A new rule intended to give drug manufacturers the flexibility they need to enter into value-based purchasing agreements with state Medicaid programs and commercial payers could end up hurting patients at the pharmacy counter in the U.S.
Although it held off on a proposed rule change addressing yet another gaming opportunity for drug manufacturers in the U.S., the Centers for Medicare & Medicaid Services (CMS) still is pressing its policy for including more 505(b)(2) drugs in multiple source reimbursement codes, which could force them to compete with generics on price.
As expected, the Centers for Medicare & Medicaid Services’ (CMS) interim final rule to implement a seven-year most favored nation (MFN) Medicare payment model for 50 drugs crashed into the brick wall of a U.S. court.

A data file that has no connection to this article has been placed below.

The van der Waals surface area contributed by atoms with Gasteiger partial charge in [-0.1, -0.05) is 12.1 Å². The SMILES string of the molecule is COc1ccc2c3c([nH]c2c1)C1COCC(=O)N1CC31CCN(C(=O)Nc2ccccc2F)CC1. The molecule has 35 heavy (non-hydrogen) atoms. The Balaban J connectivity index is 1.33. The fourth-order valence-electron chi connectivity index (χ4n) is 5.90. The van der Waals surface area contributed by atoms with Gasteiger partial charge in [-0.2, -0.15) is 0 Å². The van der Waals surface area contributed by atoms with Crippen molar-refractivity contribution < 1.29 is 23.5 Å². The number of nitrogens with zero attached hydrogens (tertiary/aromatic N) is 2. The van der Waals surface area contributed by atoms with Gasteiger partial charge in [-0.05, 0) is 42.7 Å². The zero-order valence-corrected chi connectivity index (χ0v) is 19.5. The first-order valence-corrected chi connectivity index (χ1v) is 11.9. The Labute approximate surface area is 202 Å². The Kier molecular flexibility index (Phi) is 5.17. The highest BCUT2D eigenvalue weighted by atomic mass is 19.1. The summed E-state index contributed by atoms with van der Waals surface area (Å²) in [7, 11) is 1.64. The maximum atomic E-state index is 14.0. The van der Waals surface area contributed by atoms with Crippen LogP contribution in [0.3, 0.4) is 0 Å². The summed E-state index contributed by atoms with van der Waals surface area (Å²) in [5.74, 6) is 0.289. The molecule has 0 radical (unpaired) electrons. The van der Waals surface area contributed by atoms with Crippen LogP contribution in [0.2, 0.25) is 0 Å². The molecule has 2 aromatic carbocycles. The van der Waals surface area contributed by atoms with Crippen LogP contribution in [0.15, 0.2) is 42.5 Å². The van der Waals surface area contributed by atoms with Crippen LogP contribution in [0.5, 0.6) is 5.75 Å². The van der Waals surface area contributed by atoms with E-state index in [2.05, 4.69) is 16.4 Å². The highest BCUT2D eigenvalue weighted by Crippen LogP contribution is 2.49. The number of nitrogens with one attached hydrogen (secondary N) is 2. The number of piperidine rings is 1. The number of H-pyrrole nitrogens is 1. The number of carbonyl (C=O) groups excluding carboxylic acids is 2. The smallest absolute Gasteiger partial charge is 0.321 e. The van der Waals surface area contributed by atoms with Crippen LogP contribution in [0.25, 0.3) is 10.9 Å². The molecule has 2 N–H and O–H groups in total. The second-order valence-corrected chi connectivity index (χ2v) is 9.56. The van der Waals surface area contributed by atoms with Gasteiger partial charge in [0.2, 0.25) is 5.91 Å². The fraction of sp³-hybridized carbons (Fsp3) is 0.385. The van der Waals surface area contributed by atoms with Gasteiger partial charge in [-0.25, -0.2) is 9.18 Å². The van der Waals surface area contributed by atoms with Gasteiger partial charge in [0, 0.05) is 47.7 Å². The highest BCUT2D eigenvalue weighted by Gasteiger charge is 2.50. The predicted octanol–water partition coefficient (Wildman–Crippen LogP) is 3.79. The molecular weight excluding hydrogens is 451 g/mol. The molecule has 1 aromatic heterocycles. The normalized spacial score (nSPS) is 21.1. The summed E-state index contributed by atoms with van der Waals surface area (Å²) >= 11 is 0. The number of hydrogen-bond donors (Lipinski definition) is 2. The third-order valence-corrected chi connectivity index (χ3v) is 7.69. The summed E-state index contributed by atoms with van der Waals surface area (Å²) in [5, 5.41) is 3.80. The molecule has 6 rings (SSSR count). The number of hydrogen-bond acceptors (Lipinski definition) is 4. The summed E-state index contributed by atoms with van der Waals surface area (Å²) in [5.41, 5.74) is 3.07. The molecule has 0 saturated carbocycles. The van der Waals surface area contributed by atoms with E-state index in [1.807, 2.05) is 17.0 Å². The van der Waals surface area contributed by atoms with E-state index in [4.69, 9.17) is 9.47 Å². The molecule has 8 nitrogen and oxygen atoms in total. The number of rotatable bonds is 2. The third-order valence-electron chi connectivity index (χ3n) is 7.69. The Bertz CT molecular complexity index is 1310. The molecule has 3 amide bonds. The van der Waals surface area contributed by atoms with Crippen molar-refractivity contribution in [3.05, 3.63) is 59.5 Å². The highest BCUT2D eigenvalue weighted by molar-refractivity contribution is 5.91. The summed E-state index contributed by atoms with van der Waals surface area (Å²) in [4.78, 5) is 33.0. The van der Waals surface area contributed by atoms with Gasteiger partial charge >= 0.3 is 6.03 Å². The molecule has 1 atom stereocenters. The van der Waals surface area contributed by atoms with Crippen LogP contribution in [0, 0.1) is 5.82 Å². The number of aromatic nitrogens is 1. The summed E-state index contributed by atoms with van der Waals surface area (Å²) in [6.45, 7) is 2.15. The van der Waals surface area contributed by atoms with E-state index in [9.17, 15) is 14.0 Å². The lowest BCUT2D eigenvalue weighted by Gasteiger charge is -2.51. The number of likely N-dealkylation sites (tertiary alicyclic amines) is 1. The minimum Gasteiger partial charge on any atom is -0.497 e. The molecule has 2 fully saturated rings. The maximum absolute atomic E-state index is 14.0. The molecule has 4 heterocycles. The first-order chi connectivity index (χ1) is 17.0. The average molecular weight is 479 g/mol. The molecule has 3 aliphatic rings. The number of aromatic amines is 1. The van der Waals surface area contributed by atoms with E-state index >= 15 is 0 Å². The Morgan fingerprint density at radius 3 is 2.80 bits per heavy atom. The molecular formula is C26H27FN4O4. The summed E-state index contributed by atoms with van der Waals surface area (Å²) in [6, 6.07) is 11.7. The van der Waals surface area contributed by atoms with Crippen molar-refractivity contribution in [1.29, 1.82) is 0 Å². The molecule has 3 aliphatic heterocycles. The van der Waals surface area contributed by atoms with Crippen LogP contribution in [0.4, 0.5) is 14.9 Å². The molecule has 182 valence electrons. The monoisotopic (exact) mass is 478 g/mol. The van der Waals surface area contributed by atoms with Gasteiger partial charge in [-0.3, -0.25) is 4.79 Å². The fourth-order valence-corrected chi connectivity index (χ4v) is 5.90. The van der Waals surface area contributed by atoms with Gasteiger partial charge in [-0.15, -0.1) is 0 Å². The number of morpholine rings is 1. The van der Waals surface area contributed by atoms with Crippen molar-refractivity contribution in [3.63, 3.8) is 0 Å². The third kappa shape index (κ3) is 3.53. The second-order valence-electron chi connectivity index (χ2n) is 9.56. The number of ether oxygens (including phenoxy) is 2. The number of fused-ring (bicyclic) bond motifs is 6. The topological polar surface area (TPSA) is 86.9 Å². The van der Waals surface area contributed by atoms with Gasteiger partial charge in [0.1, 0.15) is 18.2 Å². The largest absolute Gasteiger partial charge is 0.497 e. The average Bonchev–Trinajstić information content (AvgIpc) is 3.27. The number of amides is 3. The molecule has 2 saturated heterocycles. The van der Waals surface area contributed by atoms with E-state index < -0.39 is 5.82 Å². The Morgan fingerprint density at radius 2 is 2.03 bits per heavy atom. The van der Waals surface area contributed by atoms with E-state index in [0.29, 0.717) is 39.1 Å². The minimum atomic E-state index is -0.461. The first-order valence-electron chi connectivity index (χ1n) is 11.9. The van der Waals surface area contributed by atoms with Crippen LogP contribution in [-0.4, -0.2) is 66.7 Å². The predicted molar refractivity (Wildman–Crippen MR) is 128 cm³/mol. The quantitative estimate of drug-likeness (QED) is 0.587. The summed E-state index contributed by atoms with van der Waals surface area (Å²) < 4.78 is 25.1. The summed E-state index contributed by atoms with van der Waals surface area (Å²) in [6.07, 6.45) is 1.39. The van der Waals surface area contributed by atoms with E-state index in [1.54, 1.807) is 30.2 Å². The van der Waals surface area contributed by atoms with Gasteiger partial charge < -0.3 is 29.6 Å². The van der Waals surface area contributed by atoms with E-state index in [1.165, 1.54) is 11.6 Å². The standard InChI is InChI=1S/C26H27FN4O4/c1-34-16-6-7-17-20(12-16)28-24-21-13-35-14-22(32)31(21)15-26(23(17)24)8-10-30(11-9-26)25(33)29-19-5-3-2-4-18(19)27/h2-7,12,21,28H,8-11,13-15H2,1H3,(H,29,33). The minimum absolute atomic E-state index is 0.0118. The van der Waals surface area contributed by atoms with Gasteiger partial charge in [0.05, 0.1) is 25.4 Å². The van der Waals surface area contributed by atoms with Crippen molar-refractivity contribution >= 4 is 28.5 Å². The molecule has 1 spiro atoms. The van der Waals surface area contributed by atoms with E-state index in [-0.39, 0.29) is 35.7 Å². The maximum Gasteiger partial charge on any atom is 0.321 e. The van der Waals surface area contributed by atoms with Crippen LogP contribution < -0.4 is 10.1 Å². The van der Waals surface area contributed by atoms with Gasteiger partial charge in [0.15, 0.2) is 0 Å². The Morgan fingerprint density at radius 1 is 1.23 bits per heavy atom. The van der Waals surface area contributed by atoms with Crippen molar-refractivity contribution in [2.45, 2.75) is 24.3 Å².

If a new federal rule withstands politics and potential court challenges, U.S. health care prices may finally be freed from their historic black box. The Centers for Medicare & Medicaid Services, along with the Departments of Labor and the Treasury, issued the Transparency in Coverage final rule Oct. 29 requiring most private health plans to disclose pricing and cost-sharing information so Americans will know in advance how much they will have to pay for prescription drugs, medical devices and other health care products and services.
After 30 years of following the same rules to ensure Medicaid receives the lowest price available for prescription drugs, the U.S. Centers for Medicare & Medicaid Services (CMS) is starting to adapt those rules for the 21st century.